Possible Human Trafficking Investigated at Saudi Diplomatic Compound in Virginia

McLean home owned by Kingdom of Saudi Arabia, real estate records say

By Jackie Bensen and Richard Jordan
|  Friday, May 3, 2013  |  Updated 10:07 AM EDT
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New details in the case of possible human trafficking at a Saudi Arabian diplomatic compound in McLean, Va.

Jackie Bensen

New details in the case of possible human trafficking at a Saudi Arabian diplomatic compound in McLean, Va.

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Possible Human Trafficking Investigated at Saudi Diplomatic Compound in Virginia

A case of "possible human trafficking" at a Saudi diplomatic compound in Virginia is under investigation, Homeland Security confirmed to News4. Jackie Bensen reports.
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A case of "possible human trafficking" at a Saudi diplomatic compound in Virginia is under investigation, the Department of Homeland Security confirmed to News4.

Homeland Security Special-Agent-in-Charge John Torres, who is leading the probe, said Fairfax County Police responded to a tip Tuesday night citing a possible case of modern slavery.

U.S. Immigrations and Customs Enforcement/Homeland Security Investigations were called to a home in the 6000 block of Orris Street in McLean and -- in the words of a source familiar with the investigation -- "rescued" two women. One woman reportedly tried to flee by squeezing through a gap in the front gate as it was closing.

"In this particular case, what we ended up doing is setting up an arranged time to meet some people. They met us at that time and we took them out of that situation," Torres said.

It's not clear if the women, whom sources say are from the Philippines, called investigators to the home themselves or if someone else did.

The women are now in protective custody.

“We ultimately took those potential victims out of that situation,” Torres said. “They’re safe now, being interviewed by our agents and victim witness coordinators.”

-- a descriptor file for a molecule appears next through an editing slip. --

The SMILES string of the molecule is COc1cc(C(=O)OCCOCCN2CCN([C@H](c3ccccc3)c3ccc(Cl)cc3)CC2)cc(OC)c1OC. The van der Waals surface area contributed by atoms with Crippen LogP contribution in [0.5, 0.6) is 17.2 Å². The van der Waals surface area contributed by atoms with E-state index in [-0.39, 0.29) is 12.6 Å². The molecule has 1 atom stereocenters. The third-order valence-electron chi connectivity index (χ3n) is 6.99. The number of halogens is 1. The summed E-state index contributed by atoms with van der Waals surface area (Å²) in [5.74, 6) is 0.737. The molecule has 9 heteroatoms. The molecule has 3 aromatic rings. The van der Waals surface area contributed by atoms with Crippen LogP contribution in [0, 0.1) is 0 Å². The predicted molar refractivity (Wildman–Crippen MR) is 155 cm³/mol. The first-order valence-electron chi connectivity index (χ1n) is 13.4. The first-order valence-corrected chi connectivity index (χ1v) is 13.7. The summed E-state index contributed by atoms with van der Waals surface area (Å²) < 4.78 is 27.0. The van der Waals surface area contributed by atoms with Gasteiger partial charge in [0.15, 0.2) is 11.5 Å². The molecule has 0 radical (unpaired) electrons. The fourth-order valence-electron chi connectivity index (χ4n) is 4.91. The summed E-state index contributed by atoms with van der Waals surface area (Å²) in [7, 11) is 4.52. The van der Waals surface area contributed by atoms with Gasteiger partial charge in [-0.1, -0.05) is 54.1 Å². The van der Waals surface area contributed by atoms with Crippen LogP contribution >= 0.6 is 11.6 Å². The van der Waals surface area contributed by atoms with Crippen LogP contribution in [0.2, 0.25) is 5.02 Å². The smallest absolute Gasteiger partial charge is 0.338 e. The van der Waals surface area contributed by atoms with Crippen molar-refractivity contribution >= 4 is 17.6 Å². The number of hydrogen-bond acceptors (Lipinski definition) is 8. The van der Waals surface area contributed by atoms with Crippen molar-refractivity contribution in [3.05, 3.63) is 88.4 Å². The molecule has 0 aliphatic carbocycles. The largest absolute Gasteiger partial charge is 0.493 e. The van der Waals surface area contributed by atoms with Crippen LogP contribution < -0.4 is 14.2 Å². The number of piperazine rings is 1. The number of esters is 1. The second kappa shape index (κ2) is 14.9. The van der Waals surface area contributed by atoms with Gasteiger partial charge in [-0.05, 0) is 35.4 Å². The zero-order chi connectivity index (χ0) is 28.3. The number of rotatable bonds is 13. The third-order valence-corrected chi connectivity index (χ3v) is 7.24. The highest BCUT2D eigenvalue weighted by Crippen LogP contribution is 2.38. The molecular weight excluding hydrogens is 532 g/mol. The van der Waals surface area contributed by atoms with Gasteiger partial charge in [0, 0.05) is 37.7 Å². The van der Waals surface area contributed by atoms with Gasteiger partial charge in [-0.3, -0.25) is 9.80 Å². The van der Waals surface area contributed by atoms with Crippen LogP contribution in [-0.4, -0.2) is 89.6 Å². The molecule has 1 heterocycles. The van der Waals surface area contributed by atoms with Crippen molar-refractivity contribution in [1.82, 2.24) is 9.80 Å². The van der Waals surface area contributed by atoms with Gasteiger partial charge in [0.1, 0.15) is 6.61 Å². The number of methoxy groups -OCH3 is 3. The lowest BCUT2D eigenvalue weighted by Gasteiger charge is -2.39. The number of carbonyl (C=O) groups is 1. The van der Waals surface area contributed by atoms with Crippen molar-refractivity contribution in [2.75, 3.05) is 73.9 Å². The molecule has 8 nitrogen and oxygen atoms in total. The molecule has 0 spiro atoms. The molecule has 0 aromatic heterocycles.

The investigation is in its very early stages and complicated by the possibility that some of those involved may have diplomatic immunity, said a State Department spokesperson. 

A 2008 U.S. Government Accountability Office report notes that in previous cases, "...The accused foreign diplomats held full diplomatic immunity and this could not be prosecuted in U.S. courts."

Rep. Frank Wolf (R-Va.) said Saudi Arabia has been faulted in the past for abuse of a special visa program that allows foreign diplomats to bring household workers into the United States.

"They bring them in; they work them seven days a week; they take their passports away," Wolf said.

The compound -- with three security gates, a guard shack and security staff on foot patrol -- is owned by the Kingdom of Saudi Arabia, according to Fairfax County real estate records.

A man outside the gates who said he works for the embassy told News4 the homeowner was at the embassy Wednesday, and vehicles driven in and out of the gates had diplomatic license plates.

“The U.S. State Department is aware of this matter,” said spokesperson Patrick Ventrell. “Diplomatic security is aware of the matter, and we’re working with the Departments of Justice and Homeland Security, specifically Immigration and Customs Enforcement.”

Follow Jackie Bensen on Twitter at @jackiebensen

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